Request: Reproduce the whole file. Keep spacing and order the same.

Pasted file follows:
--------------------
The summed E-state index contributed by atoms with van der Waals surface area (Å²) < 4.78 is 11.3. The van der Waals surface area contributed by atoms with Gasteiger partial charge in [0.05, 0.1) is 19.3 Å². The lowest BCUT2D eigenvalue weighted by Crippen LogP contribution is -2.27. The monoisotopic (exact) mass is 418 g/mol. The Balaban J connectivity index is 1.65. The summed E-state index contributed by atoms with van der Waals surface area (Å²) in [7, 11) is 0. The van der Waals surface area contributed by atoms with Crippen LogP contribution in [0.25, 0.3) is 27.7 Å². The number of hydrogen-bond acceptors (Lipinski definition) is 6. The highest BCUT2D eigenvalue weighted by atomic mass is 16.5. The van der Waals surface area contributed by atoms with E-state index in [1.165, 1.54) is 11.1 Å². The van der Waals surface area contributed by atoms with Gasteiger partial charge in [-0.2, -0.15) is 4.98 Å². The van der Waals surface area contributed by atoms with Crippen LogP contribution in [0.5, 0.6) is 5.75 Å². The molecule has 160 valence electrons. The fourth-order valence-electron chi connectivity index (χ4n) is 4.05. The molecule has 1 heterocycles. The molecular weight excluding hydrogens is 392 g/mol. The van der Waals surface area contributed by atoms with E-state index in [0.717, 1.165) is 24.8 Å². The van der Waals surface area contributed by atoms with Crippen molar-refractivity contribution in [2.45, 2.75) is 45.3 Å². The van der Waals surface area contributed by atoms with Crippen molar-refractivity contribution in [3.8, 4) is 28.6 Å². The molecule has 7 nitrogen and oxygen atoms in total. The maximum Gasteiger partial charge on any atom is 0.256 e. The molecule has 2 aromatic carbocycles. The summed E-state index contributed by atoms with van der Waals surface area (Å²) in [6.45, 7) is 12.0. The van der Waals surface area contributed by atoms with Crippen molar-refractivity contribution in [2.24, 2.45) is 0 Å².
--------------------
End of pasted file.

The summed E-state index contributed by atoms with van der Waals surface area (Å²) < 4.78 is 11.3. The van der Waals surface area contributed by atoms with Gasteiger partial charge in [0.05, 0.1) is 19.3 Å². The lowest BCUT2D eigenvalue weighted by Crippen LogP contribution is -2.27. The monoisotopic (exact) mass is 418 g/mol. The Balaban J connectivity index is 1.65. The summed E-state index contributed by atoms with van der Waals surface area (Å²) in [7, 11) is 0. The van der Waals surface area contributed by atoms with Crippen LogP contribution in [0.25, 0.3) is 27.7 Å². The number of hydrogen-bond acceptors (Lipinski definition) is 6. The highest BCUT2D eigenvalue weighted by atomic mass is 16.5. The van der Waals surface area contributed by atoms with E-state index in [1.165, 1.54) is 11.1 Å². The van der Waals surface area contributed by atoms with Gasteiger partial charge in [-0.2, -0.15) is 4.98 Å². The van der Waals surface area contributed by atoms with Crippen LogP contribution in [0.5, 0.6) is 5.75 Å². The molecule has 160 valence electrons. The fourth-order valence-electron chi connectivity index (χ4n) is 4.05. The molecule has 1 heterocycles. The molecular weight excluding hydrogens is 392 g/mol. The van der Waals surface area contributed by atoms with E-state index in [0.717, 1.165) is 24.8 Å². The van der Waals surface area contributed by atoms with Crippen molar-refractivity contribution in [2.45, 2.75) is 45.3 Å². The van der Waals surface area contributed by atoms with Crippen molar-refractivity contribution in [3.8, 4) is 28.6 Å². The molecule has 7 nitrogen and oxygen atoms in total. The maximum Gasteiger partial charge on any atom is 0.256 e. The molecule has 2 aromatic carbocycles. The summed E-state index contributed by atoms with van der Waals surface area (Å²) in [6.45, 7) is 12.0. The van der Waals surface area contributed by atoms with Crippen molar-refractivity contribution in [2.24, 2.45) is 0 Å².